The most significant thing about a nappy change is not the new nappy. It’s the good feelings shared between baby and parent. It’s the relationship. How can you slow down your nappy changes and give them your full attention?
At Only About Children our in-house Children Services Curriculum Advisor, Jenny Kable, explains that nappy changes are not just another routine caregiving task to rush through so that you get to the more important parts of the day. They are valued as important opportunities for learning and relationship building.
Nappy changes with toddlers can be tough for both the parent and toddler! Here are some ideas, inspired by Janet Lansbury with How To Love A Diaper Change , to help support a more mindful and respectful experience for babies and toddlers:
- A respectful start – toddlers don’t like to be interrupted when they are playing, wait for a gap in their playing before starting the nappy changing process. You may wish to give your toddler some autonomy and ask “Would you like to walk to the change table or should I carry you?”
- Give the undivided attention your toddler loves – slow down and focus on your little ones for these few minutes. Toddlers sense our hurry or distraction, and it can make them tense and resistant. Ask for your baby’s help, talk them through what you are doing and encourage the use of senses (the feel of the cold wipe, the sound of the zip in their pyjamas).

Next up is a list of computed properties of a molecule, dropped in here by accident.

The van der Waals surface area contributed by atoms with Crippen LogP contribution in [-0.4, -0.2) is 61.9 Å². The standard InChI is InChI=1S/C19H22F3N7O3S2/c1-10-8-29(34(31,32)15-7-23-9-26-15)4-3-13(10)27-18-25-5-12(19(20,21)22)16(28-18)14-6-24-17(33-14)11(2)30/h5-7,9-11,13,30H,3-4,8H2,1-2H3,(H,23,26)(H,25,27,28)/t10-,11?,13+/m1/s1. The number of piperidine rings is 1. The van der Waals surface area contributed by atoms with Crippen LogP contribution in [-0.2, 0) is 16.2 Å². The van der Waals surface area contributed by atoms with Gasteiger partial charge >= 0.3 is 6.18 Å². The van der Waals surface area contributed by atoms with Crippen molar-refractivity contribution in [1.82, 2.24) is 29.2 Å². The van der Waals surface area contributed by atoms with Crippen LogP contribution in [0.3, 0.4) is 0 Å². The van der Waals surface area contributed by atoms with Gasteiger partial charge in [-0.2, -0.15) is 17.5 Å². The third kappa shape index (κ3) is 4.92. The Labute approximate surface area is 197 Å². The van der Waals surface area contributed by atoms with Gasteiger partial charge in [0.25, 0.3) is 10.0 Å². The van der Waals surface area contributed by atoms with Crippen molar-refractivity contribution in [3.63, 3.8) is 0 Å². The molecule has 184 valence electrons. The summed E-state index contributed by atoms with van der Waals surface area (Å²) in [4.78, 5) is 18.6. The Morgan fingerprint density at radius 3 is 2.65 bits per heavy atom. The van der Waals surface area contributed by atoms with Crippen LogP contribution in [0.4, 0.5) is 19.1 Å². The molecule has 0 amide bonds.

- Be open minded – when toddlers become mobile, nappy changing may look quite different! Continue to ask for cooperation but understand that your toddler may wish to now stand for their nappy change. Also encourage their independence, you may ask him to take off his own nappy or wipe himself. You may be surprised by all that your toddler can do!
- It will not always be easy – Acknowledge that sometimes nappy changes can be disastrous, embrace it and share your feelings with your toddler, “Wow, that was a tough one for both of us, wasn’t it?”
Learn more tips & tricks from our in-house Children Services Curriculum Advisor, Jenny Kable: 5 Things To Say Instead Of Don’t Cry
Plus, read more on this topic from Janet Lansbury with How To Love A Diaper Change or from Ruth Anne Hammond in her insightful book, Respecting Babies: A New Look At Magda Gerber’s RIE Approach.